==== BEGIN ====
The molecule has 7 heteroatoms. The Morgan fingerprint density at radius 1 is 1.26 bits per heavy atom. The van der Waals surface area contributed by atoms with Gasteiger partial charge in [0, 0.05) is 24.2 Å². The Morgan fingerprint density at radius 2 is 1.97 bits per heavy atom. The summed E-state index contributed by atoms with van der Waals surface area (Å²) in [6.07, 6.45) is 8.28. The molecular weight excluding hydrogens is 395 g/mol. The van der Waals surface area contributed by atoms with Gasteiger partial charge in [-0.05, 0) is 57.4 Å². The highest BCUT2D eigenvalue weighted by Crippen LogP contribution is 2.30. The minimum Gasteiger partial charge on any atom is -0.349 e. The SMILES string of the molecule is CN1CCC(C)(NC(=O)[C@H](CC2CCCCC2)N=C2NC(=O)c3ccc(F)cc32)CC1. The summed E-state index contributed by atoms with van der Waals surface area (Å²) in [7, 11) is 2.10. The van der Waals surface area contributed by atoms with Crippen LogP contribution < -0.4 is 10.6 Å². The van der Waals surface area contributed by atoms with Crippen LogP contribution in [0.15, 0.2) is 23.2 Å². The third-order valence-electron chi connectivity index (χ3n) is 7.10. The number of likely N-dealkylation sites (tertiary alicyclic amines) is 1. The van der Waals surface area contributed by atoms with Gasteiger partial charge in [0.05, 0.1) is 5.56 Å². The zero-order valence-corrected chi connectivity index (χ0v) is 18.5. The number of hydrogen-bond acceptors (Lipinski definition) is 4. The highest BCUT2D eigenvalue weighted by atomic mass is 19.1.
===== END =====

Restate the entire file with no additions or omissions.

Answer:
The molecule has 7 heteroatoms. The Morgan fingerprint density at radius 1 is 1.26 bits per heavy atom. The van der Waals surface area contributed by atoms with Gasteiger partial charge in [0, 0.05) is 24.2 Å². The Morgan fingerprint density at radius 2 is 1.97 bits per heavy atom. The summed E-state index contributed by atoms with van der Waals surface area (Å²) in [6.07, 6.45) is 8.28. The molecular weight excluding hydrogens is 395 g/mol. The van der Waals surface area contributed by atoms with Gasteiger partial charge in [-0.05, 0) is 57.4 Å². The highest BCUT2D eigenvalue weighted by Crippen LogP contribution is 2.30. The minimum Gasteiger partial charge on any atom is -0.349 e. The SMILES string of the molecule is CN1CCC(C)(NC(=O)[C@H](CC2CCCCC2)N=C2NC(=O)c3ccc(F)cc32)CC1. The summed E-state index contributed by atoms with van der Waals surface area (Å²) in [7, 11) is 2.10. The van der Waals surface area contributed by atoms with Crippen LogP contribution < -0.4 is 10.6 Å². The van der Waals surface area contributed by atoms with Crippen LogP contribution in [0.15, 0.2) is 23.2 Å². The third-order valence-electron chi connectivity index (χ3n) is 7.10. The number of likely N-dealkylation sites (tertiary alicyclic amines) is 1. The van der Waals surface area contributed by atoms with Gasteiger partial charge in [0.05, 0.1) is 5.56 Å². The zero-order valence-corrected chi connectivity index (χ0v) is 18.5. The number of hydrogen-bond acceptors (Lipinski definition) is 4. The highest BCUT2D eigenvalue weighted by atomic mass is 19.1.